Serbian spruce Scots pine

Poverty risk for children with a migrant background (light green) compared to children without a migrant background (dark green) in Germany.

Picea omorika (Serbian spruce) introduced from Serbia / Bosnia and Herzegovina; Pinus sylvestris (Scotch pine) indigenous plant from Germany


Source: Florian Göttsche: »Bevölkerung mit Migrationshintergrund«, in: Statistisches Bundesamt/Bundeszentrale für politische Bildung/Wissenschaftszentrum Berlin/Deutsches Institut für Wirtschaftsforschung (ed.): Datenreport 2018. Ein Sozialbericht für die Bundesrepublik Deutschland, 2018, p. 38/39

Picea omorika (Serbian spruce)
Pinaceae (pine family)

Conifer with very slender crown, reaching 30–40 m in height. When freestanding, foliage grows right from top to bottom. Needles close up with a striking silvery-gray underside. Cones red to dark brown, 3–6 cm long. Dispersal via flying fruit, but mainly by cultivation.

Frequent garden and park tree, because of its narrow crown even small front gardens provide enough space. In Germany characteristic tree of single house settlements, fashionable tree during the 1970s.

Endemic species of the Balkans, whose natural area covers only a very small area on the upper course of the Drina river near the town of Višegrad. First described in 1876 as a separate species; meanwhile widespread thanks to horticulture in Central Europe.


Pinus sylvestris (Scots pine)
Pinaceae (pine family)

Conifer with mostly irregular, overhanging crown, reaching up to 40 m height. Needles in twos, up to 7 cm long; conical cones, seeds winged. Seed dispersal by wind, water and humans.

Frequently planted, one of the most important forest trees. In addition to the use of for timber (construction, furniture and firewood) extraction of pine needle oil, formerly also resin extraction.

Indigenous to Central Europe for about 13,000 years, immigrated towards the end of the last ice age. Natural area covers wide areas of northern Eurasia from Western Europe to eastern Russia.

Child Poverty

An Idea of ​​Justice

Statistics that rise or fall annually probably seem attractive because you can look for the reasons for the changes, and because they bear some semblance to life and dynamics. On the other hand, statistics that remain unchanged every year signal that there is nothing you can do anyway – then they serve the purpose of repression.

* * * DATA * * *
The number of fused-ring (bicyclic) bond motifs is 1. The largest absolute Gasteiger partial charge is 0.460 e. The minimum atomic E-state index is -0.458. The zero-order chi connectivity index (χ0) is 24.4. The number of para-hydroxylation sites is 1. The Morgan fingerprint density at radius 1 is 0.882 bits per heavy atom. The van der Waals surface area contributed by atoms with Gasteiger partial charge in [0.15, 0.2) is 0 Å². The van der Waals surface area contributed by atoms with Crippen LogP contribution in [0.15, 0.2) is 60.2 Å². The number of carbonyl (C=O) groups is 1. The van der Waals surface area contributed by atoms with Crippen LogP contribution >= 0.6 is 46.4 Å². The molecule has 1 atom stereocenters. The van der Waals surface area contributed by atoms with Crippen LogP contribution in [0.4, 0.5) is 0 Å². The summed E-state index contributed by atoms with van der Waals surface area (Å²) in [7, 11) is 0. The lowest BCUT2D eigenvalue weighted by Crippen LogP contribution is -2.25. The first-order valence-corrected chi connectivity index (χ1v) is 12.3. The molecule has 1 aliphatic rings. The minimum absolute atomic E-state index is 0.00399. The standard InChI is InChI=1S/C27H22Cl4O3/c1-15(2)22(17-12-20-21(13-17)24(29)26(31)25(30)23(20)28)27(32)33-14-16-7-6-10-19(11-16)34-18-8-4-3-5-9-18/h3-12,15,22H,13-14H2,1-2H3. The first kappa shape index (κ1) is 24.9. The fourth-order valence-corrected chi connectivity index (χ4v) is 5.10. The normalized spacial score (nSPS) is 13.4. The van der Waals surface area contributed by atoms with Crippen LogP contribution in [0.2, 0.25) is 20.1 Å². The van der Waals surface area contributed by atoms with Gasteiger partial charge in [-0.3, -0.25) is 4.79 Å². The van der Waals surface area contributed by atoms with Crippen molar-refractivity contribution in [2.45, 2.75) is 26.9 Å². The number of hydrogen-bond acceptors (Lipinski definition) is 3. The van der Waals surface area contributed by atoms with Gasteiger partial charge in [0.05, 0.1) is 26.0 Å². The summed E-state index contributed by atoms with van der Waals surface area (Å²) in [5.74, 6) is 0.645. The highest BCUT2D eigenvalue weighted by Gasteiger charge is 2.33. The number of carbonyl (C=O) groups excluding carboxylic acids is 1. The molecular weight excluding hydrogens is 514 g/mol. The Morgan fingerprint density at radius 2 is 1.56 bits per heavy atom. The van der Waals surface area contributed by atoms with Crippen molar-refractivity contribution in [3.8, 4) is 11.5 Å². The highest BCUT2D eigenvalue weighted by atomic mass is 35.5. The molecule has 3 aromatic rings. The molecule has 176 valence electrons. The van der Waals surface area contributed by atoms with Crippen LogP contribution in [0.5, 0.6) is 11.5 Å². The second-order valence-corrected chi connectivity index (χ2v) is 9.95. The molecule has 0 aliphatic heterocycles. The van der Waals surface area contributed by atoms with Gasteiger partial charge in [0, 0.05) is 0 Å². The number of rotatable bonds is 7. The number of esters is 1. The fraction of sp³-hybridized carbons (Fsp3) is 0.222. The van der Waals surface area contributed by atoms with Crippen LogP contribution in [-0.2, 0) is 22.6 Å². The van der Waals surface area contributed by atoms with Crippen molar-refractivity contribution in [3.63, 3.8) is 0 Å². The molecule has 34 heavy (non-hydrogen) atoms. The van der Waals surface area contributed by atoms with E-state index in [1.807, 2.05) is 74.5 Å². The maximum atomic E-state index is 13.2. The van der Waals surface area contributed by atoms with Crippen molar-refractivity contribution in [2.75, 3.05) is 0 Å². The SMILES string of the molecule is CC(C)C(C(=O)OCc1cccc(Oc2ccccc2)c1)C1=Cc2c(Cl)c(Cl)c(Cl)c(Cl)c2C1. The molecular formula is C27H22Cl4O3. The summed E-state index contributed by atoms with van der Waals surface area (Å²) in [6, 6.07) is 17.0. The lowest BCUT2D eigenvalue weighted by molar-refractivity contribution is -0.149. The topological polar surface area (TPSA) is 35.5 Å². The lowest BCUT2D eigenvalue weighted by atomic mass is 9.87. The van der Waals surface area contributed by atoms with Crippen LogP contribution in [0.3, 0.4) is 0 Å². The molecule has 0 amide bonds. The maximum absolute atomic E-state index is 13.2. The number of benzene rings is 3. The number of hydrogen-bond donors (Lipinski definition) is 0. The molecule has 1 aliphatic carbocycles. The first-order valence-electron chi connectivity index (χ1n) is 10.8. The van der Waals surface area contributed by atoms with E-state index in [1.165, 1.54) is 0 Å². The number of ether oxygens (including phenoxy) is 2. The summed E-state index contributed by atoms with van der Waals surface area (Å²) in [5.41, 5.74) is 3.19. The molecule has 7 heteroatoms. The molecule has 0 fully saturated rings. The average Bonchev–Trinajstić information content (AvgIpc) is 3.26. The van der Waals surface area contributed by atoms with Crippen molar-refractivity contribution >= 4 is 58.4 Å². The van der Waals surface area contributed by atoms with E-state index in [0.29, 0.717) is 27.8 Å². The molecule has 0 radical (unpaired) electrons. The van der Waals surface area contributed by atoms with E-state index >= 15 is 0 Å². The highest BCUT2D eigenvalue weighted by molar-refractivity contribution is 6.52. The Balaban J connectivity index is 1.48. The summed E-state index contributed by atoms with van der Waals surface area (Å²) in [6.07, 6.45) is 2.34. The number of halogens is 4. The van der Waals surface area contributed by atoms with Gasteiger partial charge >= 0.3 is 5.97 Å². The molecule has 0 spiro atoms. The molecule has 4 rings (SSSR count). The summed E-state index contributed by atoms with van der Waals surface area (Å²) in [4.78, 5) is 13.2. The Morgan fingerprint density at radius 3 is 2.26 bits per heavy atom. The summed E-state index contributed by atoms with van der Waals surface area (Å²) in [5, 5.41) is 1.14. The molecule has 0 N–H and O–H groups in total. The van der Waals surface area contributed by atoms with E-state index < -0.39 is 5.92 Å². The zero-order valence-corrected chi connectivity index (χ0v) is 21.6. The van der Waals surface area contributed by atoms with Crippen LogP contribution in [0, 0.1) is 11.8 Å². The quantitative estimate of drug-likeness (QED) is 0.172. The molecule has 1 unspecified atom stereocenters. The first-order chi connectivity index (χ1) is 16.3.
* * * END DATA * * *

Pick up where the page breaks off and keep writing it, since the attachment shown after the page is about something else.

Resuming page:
In that sense you can for, instance, blame the dramatic increase in child poverty in non-German migrant and refugee families from 35 (2011) to 54 percent (2017), on the »refugee crisis« of recent years. (1) By contrast, the Federal Statistical Office has been referring for the past eight years to an unchanged poverty rate of more than 13 percent of all German children without a migration background, and of far more than twice as many German children with a migrant background.

Nobel laureate Amartya Sen has analyzed the phenomenon of repression in his book The Theory of ​​Justice (Harvard University Press 2009). According to this, constant poverty indicates that a majority society systematically obstructs or even blocks opportunities, advancement, self-realization, education and political participation and thus actually creates minorities.

At the same time, however, societies can fight processes of fair compensation with blockades. But blockades can rarely be limited in their effect, so that mentally and physically they always hit everyone, even their originators, and are pervasively harmful socially. Conversely, dedicated work against blockades is frequently small-scale and most effective where it develops symbolic power for many.

(1) On this and on the following: